Health Conditions That May Affect Your Eyes
Allison Bush | Dec 2nd 2014 Apr 10th 2017
Lupus is a chronic autoimmune disease that can affect any part of the body, including the eyes. It may affect the skin around the eyelids, cause dry eye, blood vessel changes, and damage to nerves in the muscles controlling eye movement and the nerves affecting vision.
Bulging eyes may be evidence of thyroid disease. Abnormal levels of thyroid hormones may cause tissues surrounding the eye to swell, making it appear that the eye is bulging.
Liver diseases, such as cirrhosis and hepatitis, may cause the white parts of the eye to yellow. This is caused by an excess of billirubin, which is a compound created by the breakdown of hemoglobin.
One of the early signs of multiple sclerosis (MS) can be seen in the eyes. When the optic nerve - the nerve that transmits visual information from the retina to the brain - turns from pink to a pale color, it may be a sign of MS, a brain tumor, or an aneurysm.
Diabetic eye disease refers to a group of eye problems that people with diabetes may face as a complication of the disease. The conditions in this group include diabetic retinopathy, cataracts, and glaucoma. The longer someone has diabetes, the more likely he or she will get diabetic retinopathy. Between 40 to 45 percent of Americans diagnosed with diabetes have some stage of diabetic retinopathy.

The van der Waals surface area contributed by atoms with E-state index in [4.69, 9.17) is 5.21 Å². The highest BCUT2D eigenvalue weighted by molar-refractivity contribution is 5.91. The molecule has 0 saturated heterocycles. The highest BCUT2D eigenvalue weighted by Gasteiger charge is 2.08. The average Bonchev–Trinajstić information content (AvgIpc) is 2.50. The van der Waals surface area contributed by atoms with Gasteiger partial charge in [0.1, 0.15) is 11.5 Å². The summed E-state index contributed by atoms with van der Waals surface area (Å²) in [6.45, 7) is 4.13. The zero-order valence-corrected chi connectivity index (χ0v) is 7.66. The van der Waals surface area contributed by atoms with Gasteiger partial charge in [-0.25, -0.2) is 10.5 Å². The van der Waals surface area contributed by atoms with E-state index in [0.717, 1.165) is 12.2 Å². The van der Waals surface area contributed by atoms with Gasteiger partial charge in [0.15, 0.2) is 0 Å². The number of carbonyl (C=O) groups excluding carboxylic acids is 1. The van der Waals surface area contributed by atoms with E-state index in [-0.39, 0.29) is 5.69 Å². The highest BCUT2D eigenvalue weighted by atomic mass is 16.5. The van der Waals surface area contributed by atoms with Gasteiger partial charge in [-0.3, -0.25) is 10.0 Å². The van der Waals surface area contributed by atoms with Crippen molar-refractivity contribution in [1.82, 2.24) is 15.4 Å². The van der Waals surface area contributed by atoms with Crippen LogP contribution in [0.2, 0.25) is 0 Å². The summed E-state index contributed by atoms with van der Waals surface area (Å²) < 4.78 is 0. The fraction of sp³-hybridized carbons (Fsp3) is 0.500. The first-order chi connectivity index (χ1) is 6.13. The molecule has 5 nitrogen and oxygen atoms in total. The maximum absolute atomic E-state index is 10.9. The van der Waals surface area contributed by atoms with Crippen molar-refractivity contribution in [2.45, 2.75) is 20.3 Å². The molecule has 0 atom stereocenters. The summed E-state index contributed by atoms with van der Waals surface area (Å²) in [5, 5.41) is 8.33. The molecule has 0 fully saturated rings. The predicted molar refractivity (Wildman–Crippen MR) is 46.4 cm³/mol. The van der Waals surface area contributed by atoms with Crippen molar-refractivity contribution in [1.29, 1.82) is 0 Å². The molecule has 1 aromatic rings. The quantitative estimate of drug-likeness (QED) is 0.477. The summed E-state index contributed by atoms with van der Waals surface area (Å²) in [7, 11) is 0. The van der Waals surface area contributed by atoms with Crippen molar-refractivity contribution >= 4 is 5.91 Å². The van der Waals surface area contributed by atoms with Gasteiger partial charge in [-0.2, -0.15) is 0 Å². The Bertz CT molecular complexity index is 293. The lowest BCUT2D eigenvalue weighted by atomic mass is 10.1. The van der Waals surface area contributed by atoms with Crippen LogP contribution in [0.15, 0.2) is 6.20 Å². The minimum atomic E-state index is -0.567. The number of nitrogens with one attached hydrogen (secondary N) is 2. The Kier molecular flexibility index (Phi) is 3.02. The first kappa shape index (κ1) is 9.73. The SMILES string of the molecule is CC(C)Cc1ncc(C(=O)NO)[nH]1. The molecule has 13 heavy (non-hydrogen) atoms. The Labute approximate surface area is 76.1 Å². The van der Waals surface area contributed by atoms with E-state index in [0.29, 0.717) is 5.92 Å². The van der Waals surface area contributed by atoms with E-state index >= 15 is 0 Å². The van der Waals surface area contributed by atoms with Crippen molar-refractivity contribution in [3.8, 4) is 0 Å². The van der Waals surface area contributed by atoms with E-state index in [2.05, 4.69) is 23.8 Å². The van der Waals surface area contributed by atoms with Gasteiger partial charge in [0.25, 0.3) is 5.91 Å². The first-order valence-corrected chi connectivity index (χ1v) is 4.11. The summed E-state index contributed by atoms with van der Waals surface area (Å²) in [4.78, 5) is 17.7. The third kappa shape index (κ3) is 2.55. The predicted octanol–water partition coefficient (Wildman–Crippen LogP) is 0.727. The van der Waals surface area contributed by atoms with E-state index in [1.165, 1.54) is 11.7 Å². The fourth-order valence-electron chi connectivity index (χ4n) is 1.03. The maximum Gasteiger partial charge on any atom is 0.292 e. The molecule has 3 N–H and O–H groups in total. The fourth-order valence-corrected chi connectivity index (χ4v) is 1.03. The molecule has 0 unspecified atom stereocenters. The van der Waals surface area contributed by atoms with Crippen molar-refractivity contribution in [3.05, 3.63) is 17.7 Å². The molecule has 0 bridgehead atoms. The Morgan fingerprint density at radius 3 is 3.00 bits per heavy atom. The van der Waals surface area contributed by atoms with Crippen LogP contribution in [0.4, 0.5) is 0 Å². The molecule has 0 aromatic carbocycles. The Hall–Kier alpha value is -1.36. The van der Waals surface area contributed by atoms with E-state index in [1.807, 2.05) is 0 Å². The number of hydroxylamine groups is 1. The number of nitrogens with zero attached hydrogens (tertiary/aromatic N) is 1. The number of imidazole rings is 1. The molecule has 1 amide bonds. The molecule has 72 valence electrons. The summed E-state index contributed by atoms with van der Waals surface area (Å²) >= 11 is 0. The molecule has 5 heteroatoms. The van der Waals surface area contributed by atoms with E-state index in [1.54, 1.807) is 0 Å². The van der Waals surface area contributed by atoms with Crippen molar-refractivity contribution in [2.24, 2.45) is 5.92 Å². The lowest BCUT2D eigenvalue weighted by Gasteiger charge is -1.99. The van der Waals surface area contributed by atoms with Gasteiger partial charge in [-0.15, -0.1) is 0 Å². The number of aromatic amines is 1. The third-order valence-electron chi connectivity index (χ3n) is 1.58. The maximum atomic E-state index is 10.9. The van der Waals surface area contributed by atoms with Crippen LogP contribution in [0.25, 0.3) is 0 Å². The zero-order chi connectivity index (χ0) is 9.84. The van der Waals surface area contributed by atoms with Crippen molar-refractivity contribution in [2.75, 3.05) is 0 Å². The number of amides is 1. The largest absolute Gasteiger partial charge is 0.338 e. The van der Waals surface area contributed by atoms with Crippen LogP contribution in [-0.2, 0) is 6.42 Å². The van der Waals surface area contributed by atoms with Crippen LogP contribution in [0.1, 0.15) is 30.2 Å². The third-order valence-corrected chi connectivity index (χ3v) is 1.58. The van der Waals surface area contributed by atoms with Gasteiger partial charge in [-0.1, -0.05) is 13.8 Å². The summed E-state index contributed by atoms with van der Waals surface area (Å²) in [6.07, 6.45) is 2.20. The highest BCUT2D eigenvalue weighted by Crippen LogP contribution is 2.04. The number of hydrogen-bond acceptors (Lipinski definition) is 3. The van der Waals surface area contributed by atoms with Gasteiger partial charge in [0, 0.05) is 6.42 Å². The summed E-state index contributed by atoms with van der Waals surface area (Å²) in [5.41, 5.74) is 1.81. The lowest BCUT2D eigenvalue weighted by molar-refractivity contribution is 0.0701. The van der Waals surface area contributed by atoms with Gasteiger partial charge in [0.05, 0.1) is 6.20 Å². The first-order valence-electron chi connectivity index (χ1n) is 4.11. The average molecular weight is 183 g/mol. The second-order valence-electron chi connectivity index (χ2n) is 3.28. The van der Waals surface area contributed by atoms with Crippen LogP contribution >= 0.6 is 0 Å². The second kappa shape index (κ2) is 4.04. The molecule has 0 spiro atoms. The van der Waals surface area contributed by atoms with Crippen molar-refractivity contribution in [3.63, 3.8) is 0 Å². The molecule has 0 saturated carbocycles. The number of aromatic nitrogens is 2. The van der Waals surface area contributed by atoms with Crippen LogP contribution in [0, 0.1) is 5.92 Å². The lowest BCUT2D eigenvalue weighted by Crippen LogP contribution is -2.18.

The autoimmune disease psoriasis may cause inflammation of the clear membrane covering the undersides of your lids and the whites of your eye making your eyes red and painful.
RA can cause dryness and inflammation of the white of the eye and also thinning of the cornea.